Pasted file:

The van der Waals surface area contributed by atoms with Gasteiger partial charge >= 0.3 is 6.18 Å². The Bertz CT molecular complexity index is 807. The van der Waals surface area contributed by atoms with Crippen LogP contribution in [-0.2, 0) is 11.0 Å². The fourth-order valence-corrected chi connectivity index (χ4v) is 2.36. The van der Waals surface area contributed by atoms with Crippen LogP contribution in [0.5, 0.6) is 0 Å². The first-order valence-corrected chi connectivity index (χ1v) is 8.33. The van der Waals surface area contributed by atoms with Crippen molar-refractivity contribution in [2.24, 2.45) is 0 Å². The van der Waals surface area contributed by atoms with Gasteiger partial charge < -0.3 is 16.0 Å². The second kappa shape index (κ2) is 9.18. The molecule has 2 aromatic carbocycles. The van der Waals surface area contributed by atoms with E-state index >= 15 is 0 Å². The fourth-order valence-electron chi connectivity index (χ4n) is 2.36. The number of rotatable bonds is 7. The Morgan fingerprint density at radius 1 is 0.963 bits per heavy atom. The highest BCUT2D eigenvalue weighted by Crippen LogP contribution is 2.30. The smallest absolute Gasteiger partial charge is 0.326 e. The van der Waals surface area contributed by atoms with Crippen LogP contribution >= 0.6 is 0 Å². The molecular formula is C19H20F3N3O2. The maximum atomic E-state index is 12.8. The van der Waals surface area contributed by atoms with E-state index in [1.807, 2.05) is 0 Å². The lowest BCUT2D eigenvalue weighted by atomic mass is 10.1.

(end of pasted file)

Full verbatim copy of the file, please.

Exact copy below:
The van der Waals surface area contributed by atoms with Gasteiger partial charge >= 0.3 is 6.18 Å². The Bertz CT molecular complexity index is 807. The van der Waals surface area contributed by atoms with Crippen LogP contribution in [-0.2, 0) is 11.0 Å². The fourth-order valence-corrected chi connectivity index (χ4v) is 2.36. The van der Waals surface area contributed by atoms with Crippen LogP contribution in [0.5, 0.6) is 0 Å². The first-order valence-corrected chi connectivity index (χ1v) is 8.33. The van der Waals surface area contributed by atoms with Crippen molar-refractivity contribution in [2.24, 2.45) is 0 Å². The van der Waals surface area contributed by atoms with Gasteiger partial charge < -0.3 is 16.0 Å². The second kappa shape index (κ2) is 9.18. The molecule has 2 aromatic carbocycles. The van der Waals surface area contributed by atoms with E-state index >= 15 is 0 Å². The fourth-order valence-electron chi connectivity index (χ4n) is 2.36. The number of rotatable bonds is 7. The Morgan fingerprint density at radius 1 is 0.963 bits per heavy atom. The highest BCUT2D eigenvalue weighted by Crippen LogP contribution is 2.30. The smallest absolute Gasteiger partial charge is 0.326 e. The van der Waals surface area contributed by atoms with Crippen LogP contribution >= 0.6 is 0 Å². The molecular formula is C19H20F3N3O2. The maximum atomic E-state index is 12.8. The van der Waals surface area contributed by atoms with E-state index in [1.807, 2.05) is 0 Å². The lowest BCUT2D eigenvalue weighted by atomic mass is 10.1.